The events leading up to this, the debut recording of Snail Records, bring tears to the eye. As Dragi Šestić recounts in the liner notes, all he had to go by was a creaky old tape, his only musical brush with the voice of Ljiljana Petrovic, a legendary Gipsy vocalist who, like so many others, had disappeared during the dark decade in the Balkans. But this tape was enough to convince him that his debut album would star Ljiljana no matter what. He did eventually track her down in Düsseldorf, now under the name Buttler. But it would take endless cajoling and convincing to get her back in front of a microphone. After the commitment had been made and famous Serbian Gipsy musicians, upon hearing about the planned record, appeared out of the woodwork to participate and honor the prior star, Ljiljana disappeared again - to Serbia, untraceable. It took Dragi another 9 month of frenetic detective work to find the singer again who had taken the time to prepare for her musical reemergence.
And what a reemergence it is. Think Cesaria Evora gone Balkan - rich smoky alto voice of honey mixed with melancholia and sadness, then spiked with sweet Port warmed to above room temperature, deep enough in timbre to nearly suggest a man's throat; the barefooted simplicity, emotional honesty and depth stemming from a hard life faced by an indomitable spirit to survive; down-tempo ballads; and plenty of huge open heart wherever your ears turn. Think clarinet, trumpet, accordion, violin, solo and rhythm guitar, bass, piano, various hand drums and backup singers. Think Romani influences - Russia, Bulgaria, Romania and Hungary, hence tunes like "Djelem" and "Ciganine Sviraj", though their usually energetic Cossack mien turns minor-key Delta Blues here, the dance elements sublimated into something slower, denser, like a shallow lazy river at the end of summer.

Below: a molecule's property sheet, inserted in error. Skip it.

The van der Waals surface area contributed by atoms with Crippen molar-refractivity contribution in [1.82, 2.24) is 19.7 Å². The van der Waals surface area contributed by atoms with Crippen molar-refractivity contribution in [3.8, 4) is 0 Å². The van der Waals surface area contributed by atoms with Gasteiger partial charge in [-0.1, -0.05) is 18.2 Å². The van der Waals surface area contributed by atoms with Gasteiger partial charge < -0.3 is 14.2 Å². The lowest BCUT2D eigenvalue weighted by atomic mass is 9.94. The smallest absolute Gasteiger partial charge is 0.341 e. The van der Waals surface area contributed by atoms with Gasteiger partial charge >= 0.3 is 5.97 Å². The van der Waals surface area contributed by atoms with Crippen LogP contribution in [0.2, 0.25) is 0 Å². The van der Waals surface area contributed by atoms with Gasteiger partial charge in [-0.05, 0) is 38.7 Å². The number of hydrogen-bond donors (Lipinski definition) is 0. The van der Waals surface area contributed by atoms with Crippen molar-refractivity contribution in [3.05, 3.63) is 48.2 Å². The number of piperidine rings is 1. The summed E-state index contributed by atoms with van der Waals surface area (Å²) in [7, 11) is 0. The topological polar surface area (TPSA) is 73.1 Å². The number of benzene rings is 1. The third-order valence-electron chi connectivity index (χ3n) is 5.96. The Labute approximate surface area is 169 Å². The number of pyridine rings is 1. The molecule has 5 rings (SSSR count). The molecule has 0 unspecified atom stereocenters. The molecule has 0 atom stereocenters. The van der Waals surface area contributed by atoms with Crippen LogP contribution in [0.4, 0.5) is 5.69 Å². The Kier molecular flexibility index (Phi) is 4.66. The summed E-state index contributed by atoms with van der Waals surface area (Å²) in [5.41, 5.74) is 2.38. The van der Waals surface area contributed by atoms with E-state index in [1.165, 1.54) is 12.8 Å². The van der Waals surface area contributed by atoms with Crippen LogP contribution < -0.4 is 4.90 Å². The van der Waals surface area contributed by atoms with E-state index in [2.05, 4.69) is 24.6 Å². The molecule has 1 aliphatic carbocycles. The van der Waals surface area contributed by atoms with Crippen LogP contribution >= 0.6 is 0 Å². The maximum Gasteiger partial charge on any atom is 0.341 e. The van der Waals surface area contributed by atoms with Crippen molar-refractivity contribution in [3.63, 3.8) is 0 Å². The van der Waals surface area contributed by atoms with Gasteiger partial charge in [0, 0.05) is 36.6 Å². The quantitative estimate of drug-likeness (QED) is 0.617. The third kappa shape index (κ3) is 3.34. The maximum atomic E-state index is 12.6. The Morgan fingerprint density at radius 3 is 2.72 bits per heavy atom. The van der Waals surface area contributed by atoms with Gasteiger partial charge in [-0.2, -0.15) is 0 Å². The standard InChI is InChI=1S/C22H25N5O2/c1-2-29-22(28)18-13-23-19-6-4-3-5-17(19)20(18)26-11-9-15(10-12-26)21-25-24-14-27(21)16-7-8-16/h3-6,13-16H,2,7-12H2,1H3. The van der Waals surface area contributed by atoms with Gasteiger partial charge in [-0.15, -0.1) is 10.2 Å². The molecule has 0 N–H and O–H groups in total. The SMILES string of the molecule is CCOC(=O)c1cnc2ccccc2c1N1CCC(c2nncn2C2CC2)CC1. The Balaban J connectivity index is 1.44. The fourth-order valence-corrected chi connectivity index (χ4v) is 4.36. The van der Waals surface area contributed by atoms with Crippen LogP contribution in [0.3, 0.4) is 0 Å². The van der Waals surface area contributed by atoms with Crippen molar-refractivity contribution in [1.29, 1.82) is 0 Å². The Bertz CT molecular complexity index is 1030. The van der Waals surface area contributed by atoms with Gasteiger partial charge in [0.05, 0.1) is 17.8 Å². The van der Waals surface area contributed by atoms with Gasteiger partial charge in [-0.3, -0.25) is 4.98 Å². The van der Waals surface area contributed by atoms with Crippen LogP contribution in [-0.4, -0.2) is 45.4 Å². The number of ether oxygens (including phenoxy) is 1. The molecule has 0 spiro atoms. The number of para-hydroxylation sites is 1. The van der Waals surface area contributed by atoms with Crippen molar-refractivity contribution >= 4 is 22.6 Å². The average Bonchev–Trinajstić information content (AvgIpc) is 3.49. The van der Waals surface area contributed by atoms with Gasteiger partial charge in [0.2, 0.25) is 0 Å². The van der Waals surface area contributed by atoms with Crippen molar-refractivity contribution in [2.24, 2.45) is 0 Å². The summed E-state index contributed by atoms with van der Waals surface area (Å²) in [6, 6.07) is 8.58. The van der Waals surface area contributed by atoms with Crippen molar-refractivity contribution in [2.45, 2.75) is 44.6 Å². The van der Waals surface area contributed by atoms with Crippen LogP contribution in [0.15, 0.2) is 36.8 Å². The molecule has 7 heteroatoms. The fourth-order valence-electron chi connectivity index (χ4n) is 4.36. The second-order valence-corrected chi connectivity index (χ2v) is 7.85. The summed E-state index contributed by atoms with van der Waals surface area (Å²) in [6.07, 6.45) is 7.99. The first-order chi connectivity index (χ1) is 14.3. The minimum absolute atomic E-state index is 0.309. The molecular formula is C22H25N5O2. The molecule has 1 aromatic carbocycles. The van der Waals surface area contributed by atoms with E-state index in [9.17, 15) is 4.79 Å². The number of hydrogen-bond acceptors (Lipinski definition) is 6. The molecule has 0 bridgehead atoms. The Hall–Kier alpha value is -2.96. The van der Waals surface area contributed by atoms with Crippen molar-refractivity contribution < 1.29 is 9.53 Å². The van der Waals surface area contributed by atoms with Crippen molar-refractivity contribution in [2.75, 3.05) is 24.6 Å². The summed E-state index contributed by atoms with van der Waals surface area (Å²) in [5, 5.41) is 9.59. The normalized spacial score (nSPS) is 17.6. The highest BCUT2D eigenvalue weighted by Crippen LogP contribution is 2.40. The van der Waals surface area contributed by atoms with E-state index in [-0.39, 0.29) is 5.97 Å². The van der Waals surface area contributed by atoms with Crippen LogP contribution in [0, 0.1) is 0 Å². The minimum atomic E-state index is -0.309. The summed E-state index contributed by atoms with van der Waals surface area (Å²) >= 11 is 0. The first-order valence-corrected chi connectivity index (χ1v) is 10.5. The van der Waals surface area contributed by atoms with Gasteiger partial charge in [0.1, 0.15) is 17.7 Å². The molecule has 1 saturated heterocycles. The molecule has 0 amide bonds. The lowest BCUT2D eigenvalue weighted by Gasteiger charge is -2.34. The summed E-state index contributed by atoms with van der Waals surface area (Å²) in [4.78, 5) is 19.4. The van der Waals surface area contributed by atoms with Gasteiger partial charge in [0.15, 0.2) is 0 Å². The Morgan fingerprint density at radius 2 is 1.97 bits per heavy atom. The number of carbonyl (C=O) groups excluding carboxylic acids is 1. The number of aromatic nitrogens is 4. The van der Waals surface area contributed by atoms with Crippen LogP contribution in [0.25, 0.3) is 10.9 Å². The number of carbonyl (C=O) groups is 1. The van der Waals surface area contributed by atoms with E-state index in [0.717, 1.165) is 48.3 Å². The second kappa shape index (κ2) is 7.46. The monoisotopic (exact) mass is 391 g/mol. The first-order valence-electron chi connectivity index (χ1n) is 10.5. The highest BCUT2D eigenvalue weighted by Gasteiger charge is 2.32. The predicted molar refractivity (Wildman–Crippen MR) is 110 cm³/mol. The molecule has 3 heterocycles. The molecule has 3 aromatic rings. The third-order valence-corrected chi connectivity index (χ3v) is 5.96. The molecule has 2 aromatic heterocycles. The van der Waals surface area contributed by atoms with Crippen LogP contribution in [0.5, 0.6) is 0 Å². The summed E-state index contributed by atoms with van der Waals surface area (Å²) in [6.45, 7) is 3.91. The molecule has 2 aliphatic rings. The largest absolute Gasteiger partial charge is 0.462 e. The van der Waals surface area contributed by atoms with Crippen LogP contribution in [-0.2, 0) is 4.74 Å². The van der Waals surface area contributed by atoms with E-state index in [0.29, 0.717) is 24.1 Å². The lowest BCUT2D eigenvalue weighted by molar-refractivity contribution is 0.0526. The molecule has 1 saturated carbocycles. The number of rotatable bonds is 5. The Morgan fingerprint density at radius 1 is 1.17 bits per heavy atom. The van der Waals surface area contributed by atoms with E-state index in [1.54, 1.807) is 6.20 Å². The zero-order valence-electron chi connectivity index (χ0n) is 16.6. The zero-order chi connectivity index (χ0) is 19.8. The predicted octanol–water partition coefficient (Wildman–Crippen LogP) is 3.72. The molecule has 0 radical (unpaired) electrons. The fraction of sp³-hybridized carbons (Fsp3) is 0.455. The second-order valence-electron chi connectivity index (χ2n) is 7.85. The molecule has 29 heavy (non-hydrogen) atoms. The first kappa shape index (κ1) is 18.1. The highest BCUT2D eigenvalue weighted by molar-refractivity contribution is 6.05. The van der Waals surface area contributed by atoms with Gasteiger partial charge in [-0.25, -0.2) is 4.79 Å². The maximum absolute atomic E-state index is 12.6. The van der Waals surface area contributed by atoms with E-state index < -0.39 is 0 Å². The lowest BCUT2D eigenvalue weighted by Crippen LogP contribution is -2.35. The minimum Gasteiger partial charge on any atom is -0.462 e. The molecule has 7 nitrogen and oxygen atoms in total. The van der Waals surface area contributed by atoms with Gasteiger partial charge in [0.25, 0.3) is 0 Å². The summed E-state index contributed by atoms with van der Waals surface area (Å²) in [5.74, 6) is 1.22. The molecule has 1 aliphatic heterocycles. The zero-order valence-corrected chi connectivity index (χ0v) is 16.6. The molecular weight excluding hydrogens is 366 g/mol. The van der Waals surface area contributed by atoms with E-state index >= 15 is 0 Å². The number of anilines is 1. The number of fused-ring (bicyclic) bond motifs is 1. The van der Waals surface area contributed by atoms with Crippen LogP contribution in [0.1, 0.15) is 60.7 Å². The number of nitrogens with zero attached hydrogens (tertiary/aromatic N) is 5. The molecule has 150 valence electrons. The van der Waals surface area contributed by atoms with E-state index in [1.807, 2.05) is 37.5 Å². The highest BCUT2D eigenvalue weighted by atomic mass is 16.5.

And the voice! What a voice. Restricted mostly to two octaves of gentle alto though it occasionally veers higher for effect and emphasis, Ljiljana's instrument is one of those soulful, bottomless pits we expect of old Blues singers that wrap themselves around a simple melody and imbue it with a gravitas that would completely elude the conservatory-trained hotshots. Add the peculiar Balkan way with odd harmonic progressions and limping beats, all throttled back to slow speeds, and the prior morna connection to the Cape Verde diva Evora is truly fitting. Heads up to Snail Records then for a killer opening opus on what seems destined to become a specialty label for worldmusic aficionados; and for bringing back into active service and international limelight this special Roma lady and her famous but otherwise disappearing art.